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How to: Modify bootmgr of Windows 8


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#1 joakim

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Posted 06 May 2012 - 08:31 PM

In Windows 8 many things changed, including bootmgr. Previously, bootmgr was compressed with lznt1, but is now compressed with Xpress Huffman. I have previously described how to modify the Windows 7 and previous versions: http://reboot.pro/fi...ls-bootmgrntfs/

For the new compression I made a separate program; http://www.mediafire...3d3jb8a9f13dytr (outdated)

Update version 2, 20.05.12: A program to recompile bootmgr.exe into bootmgr, ready for booting: http://reboot.pro/fi...mgr-recompiler/ or http://www.mediafire...d9pyrn578bvxbww

It uses RtlCompressBuffer and RtlGetCompressionWorkSpaceSize in ntdll.dll. The parameters are supplied through an inputbox, and is the CompressionFormatAndEngine bitmask. It can be supplied in decimal or in hex (prefixed with 0x). Obviously, you must run the attached program in Windows 8, unless you just want compression with LZNT1. Explanation of the possible valid parameters:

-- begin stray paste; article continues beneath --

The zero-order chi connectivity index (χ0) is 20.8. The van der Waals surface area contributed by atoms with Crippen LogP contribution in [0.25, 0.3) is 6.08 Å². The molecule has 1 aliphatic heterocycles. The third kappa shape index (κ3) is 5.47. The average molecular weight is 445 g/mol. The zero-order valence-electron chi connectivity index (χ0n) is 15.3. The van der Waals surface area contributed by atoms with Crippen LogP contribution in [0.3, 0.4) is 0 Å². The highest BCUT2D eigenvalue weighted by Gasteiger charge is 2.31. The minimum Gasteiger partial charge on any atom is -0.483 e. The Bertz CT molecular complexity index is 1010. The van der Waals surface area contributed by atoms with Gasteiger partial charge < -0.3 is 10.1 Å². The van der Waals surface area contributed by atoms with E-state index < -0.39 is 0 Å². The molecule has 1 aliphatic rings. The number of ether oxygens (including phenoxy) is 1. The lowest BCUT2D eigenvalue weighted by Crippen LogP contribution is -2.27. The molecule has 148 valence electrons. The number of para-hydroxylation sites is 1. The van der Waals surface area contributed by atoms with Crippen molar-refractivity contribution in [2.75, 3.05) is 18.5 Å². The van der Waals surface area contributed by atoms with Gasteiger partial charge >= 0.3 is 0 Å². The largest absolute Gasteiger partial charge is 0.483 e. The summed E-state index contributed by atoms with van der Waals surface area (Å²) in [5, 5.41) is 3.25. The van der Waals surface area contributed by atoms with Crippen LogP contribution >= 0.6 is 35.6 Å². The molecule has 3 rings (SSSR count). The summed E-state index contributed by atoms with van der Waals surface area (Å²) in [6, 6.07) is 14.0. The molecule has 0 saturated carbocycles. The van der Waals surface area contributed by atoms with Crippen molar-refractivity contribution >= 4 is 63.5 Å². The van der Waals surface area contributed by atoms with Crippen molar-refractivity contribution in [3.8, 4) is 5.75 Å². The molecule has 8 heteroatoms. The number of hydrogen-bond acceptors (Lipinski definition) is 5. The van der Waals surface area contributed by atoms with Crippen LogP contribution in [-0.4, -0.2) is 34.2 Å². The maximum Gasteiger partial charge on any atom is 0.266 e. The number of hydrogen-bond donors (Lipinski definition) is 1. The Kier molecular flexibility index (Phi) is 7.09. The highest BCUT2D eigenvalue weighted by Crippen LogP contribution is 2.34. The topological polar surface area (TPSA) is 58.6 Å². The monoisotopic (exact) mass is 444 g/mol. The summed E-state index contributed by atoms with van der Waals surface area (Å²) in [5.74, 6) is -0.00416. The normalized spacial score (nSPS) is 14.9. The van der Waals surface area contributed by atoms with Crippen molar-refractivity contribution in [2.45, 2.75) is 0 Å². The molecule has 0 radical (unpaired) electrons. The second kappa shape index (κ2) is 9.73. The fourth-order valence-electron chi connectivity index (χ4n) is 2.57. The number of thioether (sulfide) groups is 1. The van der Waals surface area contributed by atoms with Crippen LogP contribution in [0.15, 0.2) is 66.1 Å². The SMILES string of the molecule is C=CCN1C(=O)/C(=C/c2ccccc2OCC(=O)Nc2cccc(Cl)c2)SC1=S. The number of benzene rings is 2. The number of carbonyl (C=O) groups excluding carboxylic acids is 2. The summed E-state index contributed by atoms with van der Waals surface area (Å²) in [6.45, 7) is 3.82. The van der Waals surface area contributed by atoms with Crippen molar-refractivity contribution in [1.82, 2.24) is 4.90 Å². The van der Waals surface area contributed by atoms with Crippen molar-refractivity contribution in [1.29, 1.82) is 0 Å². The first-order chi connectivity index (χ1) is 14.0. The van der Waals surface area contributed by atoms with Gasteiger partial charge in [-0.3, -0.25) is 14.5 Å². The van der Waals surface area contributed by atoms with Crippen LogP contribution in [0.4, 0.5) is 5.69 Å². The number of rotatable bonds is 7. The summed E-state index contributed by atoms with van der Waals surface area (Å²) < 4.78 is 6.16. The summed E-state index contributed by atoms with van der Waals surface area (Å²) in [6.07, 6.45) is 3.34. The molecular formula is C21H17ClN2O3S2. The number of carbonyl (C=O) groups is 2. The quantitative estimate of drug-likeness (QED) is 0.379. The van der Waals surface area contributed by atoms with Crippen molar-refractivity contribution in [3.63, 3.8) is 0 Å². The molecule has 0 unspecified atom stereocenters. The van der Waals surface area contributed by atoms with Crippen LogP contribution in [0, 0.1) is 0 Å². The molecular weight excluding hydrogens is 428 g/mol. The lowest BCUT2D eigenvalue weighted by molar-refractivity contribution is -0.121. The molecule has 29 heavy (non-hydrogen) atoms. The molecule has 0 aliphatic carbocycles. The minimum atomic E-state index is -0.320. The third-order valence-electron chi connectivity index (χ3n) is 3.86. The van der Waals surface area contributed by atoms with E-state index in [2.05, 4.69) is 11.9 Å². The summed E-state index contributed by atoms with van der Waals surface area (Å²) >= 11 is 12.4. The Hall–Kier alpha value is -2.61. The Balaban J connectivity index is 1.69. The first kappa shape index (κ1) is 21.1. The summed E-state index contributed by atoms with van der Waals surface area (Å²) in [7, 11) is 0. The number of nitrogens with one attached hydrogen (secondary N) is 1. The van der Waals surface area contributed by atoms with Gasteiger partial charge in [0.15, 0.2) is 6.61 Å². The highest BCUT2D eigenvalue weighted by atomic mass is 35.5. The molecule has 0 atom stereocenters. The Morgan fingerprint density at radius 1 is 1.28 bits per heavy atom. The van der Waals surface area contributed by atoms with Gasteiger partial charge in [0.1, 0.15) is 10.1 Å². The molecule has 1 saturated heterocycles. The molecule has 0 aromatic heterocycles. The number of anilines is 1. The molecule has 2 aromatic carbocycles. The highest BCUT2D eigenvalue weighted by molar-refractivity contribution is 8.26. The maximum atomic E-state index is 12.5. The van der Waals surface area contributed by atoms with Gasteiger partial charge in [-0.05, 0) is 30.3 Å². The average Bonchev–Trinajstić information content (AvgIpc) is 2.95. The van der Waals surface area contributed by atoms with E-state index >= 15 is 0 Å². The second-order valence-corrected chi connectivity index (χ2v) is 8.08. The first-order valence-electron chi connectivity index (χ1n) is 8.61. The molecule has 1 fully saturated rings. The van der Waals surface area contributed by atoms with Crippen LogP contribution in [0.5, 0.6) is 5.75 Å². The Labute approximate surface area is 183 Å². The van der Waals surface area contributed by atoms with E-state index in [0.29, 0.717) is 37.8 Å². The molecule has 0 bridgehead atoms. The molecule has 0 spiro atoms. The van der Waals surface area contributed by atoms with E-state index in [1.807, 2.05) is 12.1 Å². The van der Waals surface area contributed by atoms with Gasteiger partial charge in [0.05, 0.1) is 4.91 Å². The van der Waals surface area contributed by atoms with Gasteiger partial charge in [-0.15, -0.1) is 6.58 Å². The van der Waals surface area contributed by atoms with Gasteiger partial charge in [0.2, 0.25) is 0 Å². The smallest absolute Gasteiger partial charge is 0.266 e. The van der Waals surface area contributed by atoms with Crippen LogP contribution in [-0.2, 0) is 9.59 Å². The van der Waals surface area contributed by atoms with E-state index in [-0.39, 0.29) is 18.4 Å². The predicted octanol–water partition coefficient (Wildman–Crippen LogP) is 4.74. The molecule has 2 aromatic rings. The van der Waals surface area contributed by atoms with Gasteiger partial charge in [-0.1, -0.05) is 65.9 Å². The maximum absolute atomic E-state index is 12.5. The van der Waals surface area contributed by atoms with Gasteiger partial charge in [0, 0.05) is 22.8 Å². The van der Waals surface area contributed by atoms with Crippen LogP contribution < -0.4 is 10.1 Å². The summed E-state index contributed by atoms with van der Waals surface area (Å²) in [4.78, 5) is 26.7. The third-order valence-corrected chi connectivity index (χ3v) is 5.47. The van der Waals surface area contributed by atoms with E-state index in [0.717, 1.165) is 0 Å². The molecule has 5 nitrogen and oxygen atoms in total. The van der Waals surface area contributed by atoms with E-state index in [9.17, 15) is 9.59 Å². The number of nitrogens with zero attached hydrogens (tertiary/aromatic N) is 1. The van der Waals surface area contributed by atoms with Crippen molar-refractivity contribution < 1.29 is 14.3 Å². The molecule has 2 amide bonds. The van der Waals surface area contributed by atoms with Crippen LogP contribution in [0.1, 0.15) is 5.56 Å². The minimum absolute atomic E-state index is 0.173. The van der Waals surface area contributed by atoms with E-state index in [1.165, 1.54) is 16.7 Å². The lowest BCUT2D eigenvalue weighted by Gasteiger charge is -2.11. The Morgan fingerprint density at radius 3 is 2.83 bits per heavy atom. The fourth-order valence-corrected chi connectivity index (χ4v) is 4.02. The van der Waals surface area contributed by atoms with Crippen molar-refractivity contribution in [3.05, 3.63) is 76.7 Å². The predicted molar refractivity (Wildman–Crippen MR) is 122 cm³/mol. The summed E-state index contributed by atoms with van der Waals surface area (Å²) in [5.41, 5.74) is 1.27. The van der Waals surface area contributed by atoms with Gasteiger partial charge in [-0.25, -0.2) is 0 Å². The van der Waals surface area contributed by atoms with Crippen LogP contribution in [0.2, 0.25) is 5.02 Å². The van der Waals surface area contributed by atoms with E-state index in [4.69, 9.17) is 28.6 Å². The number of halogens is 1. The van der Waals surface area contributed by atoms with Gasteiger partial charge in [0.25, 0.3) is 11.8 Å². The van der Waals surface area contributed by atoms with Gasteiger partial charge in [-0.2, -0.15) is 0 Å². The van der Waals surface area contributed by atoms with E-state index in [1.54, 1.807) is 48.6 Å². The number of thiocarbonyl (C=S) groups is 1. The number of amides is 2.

COMPRESSION_FORMAT_NONE = 0x0000

COMPRESSION_FORMAT_DEFAULT = 0x0001

COMPRESSION_FORMAT_LZNT1 = 0x0002

COMPRESSION_FORMAT_XPRESS = 0x0003

COMPRESSION_FORMAT_XPRESS_HUFF = 0x0004

COMPRESSION_ENGINE_STANDARD = 0x0000

COMPRESSION_ENGINE_MAXIMUM = 0x0100


So to compress with Xpress Huffman supply either 260 or 0x104.

Basic structure of bootmgr:


1. 16-bit stub with code to unpack, evaluate and execute the compressed part. About 2x KB.

2. A 16 byte section with some information that the 16-bit stub evaluates

3. A tiny 8192 byte PE image, with unknown function. It's content is not evaluated.

4. The compressed 32-bit executable bootmgr.exe